Gold in Sochi and not slowing down

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Gold in Sochi and not slowing down


Shim Suk-hee

Seventeen-year-old short track skater Shim Suk-hee has been busy since the Sochi Winter Olympics. In addition to being a part of the gold-medal-winning women’s 3,000-meter team relay, she was overall champion at the World Short Track Speed Skating Championships in Montreal, Canada. Victor Ahn of Russia was the men’s winner.

Despite her success on the world stage, when Ilgan Sports sat down with the teenage Olympian last week in Cheongdam-dong, central Seoul, she seemed like just an ordinary high school girl.

Q. We heard that you’ve had a busy schedule. What have you been up to lately?

A. Well, after the end of last season, I experienced some new things. One of the most memorable things was a photo shoot with my teammates for a fashion magazine. It was a little awkward to pose in front of so many cameras, but everyone told me I looked very different in the photos. Some told me I looked gorgeous [laughs]. Also, I met actor Kim Woo-bin the other day. I was thrilled since he is my celebrity idol. He said some very nice things to encourage me. Overall, I have had a fun time, trying different things.

You won the overall title at the world championships last month. How do you feel about that?

To be honest, I never expected that I would be the champion. Everything was too good to be true.

Fans at home were fascinated to see your burst of speed to the finish line at the 3,000-meter Super Final. How were you able to do that?

I guess the hard work paid off. To prepare for the Olympics, I trained more than eight hours a day on the ice. Though people say I’ve achieved a lot for my age, I haven’t had the best race of my life. I still have a lot of room to improve.

We’ve noticed that you are a lot taller than other short trackers. Do you think that’s an advantage?

As I grew up, I heard it’s quite difficult for tall skaters to be as good as the others. But I try not to take that too seriously. Being tall sometimes helps me outrun other skaters. Well, everything depends on how I take it.

Many fans worry that Chinese skaters are becoming too competitive in races. What do you think?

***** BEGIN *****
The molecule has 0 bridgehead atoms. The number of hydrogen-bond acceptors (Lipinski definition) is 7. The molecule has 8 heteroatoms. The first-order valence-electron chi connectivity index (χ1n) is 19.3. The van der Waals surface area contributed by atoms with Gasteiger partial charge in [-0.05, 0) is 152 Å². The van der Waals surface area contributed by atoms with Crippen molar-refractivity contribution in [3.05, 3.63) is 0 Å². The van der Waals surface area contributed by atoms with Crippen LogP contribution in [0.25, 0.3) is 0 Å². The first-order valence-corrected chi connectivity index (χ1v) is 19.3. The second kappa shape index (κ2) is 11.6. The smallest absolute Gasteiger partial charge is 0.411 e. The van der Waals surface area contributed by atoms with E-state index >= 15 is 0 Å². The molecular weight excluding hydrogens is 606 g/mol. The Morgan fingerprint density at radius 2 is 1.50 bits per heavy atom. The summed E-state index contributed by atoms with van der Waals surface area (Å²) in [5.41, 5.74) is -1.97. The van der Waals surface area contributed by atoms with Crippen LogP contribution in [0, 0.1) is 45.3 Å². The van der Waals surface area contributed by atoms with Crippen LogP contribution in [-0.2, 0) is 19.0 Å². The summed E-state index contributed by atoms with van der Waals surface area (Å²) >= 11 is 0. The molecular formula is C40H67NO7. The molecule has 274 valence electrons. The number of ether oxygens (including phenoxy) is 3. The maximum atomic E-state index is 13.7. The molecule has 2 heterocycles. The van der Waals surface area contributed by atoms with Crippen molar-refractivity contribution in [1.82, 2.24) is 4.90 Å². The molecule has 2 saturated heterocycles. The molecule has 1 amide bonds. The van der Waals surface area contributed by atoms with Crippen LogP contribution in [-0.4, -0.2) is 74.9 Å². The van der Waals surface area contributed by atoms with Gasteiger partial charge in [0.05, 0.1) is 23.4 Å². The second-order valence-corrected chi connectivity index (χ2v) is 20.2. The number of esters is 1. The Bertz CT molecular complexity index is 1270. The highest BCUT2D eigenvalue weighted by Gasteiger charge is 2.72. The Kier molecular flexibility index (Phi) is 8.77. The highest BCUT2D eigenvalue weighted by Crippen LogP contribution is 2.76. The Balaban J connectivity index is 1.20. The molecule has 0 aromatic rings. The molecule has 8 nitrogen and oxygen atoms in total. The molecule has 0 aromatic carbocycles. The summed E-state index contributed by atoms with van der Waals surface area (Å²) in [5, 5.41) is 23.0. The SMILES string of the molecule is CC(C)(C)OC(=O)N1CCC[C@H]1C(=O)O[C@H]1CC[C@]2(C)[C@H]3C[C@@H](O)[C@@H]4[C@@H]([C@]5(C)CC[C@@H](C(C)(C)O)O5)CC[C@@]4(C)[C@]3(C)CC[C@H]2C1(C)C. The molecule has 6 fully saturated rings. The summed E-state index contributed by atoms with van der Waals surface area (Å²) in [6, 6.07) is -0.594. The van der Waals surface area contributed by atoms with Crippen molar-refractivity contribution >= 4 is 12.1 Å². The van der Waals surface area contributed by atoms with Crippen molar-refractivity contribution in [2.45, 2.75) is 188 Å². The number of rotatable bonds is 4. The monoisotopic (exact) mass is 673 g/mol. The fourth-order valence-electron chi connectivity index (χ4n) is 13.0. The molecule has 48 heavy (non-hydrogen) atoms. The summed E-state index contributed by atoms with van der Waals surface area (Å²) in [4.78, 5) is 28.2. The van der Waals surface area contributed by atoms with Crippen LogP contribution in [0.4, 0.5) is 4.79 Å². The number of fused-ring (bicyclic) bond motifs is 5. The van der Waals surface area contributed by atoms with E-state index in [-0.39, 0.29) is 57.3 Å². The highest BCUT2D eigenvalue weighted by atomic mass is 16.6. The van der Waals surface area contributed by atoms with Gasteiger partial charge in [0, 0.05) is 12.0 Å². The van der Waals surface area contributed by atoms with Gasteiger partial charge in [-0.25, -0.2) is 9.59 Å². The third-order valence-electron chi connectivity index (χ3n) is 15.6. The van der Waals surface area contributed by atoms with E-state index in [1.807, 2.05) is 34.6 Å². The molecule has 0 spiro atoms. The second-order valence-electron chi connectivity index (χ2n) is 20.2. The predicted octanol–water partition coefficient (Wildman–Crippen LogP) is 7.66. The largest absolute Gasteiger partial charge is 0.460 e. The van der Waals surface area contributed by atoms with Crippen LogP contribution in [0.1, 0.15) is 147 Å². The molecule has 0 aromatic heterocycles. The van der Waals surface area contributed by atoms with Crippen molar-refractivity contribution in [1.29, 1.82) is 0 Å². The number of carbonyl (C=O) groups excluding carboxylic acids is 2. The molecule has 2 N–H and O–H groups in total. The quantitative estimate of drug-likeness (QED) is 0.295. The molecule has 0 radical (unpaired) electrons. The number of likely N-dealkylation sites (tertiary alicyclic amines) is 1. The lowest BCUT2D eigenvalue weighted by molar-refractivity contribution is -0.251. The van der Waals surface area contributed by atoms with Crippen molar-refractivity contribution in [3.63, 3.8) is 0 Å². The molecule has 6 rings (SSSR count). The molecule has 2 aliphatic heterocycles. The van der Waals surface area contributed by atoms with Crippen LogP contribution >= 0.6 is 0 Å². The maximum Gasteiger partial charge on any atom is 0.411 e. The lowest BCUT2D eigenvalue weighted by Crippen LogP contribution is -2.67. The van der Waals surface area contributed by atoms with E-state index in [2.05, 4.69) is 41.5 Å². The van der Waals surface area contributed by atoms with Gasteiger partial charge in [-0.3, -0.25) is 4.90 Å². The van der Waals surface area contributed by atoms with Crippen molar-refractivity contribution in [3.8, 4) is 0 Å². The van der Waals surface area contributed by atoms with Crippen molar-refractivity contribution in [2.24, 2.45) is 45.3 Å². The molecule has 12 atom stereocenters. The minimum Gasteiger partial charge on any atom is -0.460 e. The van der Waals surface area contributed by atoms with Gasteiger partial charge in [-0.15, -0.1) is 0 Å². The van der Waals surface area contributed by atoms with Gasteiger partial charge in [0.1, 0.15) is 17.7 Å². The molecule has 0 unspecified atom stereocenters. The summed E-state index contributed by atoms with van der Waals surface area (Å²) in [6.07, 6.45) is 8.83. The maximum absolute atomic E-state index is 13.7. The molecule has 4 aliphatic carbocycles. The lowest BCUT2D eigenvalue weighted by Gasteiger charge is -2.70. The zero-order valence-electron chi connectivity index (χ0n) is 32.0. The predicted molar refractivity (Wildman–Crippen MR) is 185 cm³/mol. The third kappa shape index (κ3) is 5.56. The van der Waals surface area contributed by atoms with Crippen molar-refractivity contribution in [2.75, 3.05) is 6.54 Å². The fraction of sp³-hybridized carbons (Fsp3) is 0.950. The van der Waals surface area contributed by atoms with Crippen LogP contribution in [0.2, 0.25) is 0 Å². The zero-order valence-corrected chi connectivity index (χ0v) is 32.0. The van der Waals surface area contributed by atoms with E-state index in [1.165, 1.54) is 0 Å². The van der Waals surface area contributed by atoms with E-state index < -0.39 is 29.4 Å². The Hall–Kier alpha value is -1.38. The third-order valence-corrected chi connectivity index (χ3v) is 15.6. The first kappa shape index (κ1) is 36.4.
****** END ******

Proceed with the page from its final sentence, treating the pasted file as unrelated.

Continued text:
It’s true that some Chinese skaters are overly competitive; when I pass the finish line, Chinese players almost always pull my uniform. You can actually check that in the instant replay [video], but they don’t get red cards for it. So I don’t really say “hi” to Chinese skaters at the ice rink. Well, I don’t speak Chinese in the first place anyway [laughs].

Tell us about the skates you wore at the Sochi Games. We heard they are quite meaningful to you.

In Sochi, I won the gold medal with the skates my older brother gave me. That pair of skates is so meaningful because they remind me of my family’s love. Over the years, my parents have always been behind me to support my skating career. Since I know they had to sacrifice a lot for me, I’ve always felt sorry for my brother.

What does short track mean to you?

I think skating is life itself. As I started skating at the age of seven, I’ve spent more than half of my life as a skater. So year by year, I’m trying to become more responsible on the ice.

What is your goal for the 2018 Pyeongchang Winter Olympics?

I aim to win a gold medal. Right after finishing the Sochi Olympics, four-time Olympic champion Chun Lee-kyung gave me a ring with the Olympic symbol. I was truly honored to get the gift because she is one of Korea’s most accomplished short trackers. Since then, I’ve been wearing the ring whenever I race. For the next four years, I’ll train even harder to reach to reach my goal in Pyeongchang.


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